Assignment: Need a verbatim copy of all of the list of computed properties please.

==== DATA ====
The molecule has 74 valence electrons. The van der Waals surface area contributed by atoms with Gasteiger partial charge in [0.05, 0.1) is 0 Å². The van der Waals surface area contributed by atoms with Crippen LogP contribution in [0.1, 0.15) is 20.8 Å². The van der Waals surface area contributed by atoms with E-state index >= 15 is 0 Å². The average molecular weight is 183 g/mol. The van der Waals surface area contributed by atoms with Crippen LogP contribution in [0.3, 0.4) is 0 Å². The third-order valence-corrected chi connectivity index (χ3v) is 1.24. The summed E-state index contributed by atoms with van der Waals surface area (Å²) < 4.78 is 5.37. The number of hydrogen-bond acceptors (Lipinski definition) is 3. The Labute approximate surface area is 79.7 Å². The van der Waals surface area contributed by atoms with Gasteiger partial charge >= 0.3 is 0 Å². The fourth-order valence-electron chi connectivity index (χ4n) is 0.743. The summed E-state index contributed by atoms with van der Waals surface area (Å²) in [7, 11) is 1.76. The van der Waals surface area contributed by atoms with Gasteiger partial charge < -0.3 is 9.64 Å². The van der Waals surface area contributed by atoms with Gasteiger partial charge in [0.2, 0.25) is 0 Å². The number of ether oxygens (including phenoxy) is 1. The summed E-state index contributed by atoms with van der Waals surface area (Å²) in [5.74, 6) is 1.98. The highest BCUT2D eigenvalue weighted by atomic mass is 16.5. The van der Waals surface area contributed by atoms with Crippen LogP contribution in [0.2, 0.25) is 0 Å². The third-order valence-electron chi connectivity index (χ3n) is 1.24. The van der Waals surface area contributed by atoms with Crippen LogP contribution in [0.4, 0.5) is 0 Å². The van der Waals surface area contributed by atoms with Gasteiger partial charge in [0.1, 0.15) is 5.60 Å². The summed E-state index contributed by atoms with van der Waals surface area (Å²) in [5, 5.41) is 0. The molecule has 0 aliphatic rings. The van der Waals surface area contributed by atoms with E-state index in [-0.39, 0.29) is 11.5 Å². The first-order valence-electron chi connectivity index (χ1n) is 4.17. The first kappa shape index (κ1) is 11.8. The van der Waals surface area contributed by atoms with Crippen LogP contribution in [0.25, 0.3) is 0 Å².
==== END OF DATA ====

The molecule has 74 valence electrons. The van der Waals surface area contributed by atoms with Gasteiger partial charge in [0.05, 0.1) is 0 Å². The van der Waals surface area contributed by atoms with Crippen LogP contribution in [0.1, 0.15) is 20.8 Å². The van der Waals surface area contributed by atoms with E-state index >= 15 is 0 Å². The average molecular weight is 183 g/mol. The van der Waals surface area contributed by atoms with Crippen LogP contribution in [0.3, 0.4) is 0 Å². The third-order valence-corrected chi connectivity index (χ3v) is 1.24. The summed E-state index contributed by atoms with van der Waals surface area (Å²) < 4.78 is 5.37. The number of hydrogen-bond acceptors (Lipinski definition) is 3. The Labute approximate surface area is 79.7 Å². The van der Waals surface area contributed by atoms with Gasteiger partial charge >= 0.3 is 0 Å². The fourth-order valence-electron chi connectivity index (χ4n) is 0.743. The summed E-state index contributed by atoms with van der Waals surface area (Å²) in [7, 11) is 1.76. The van der Waals surface area contributed by atoms with Gasteiger partial charge < -0.3 is 9.64 Å². The van der Waals surface area contributed by atoms with Gasteiger partial charge in [0.2, 0.25) is 0 Å². The number of ether oxygens (including phenoxy) is 1. The summed E-state index contributed by atoms with van der Waals surface area (Å²) in [5.74, 6) is 1.98. The highest BCUT2D eigenvalue weighted by atomic mass is 16.5. The van der Waals surface area contributed by atoms with Crippen LogP contribution in [0.2, 0.25) is 0 Å². The third-order valence-electron chi connectivity index (χ3n) is 1.24. The van der Waals surface area contributed by atoms with Crippen LogP contribution in [0.4, 0.5) is 0 Å². The van der Waals surface area contributed by atoms with Gasteiger partial charge in [0.1, 0.15) is 5.60 Å². The summed E-state index contributed by atoms with van der Waals surface area (Å²) in [5, 5.41) is 0. The molecule has 0 aliphatic rings. The van der Waals surface area contributed by atoms with E-state index in [-0.39, 0.29) is 11.5 Å². The first-order valence-electron chi connectivity index (χ1n) is 4.17. The first kappa shape index (κ1) is 11.8. The van der Waals surface area contributed by atoms with Crippen LogP contribution in [0.25, 0.3) is 0 Å².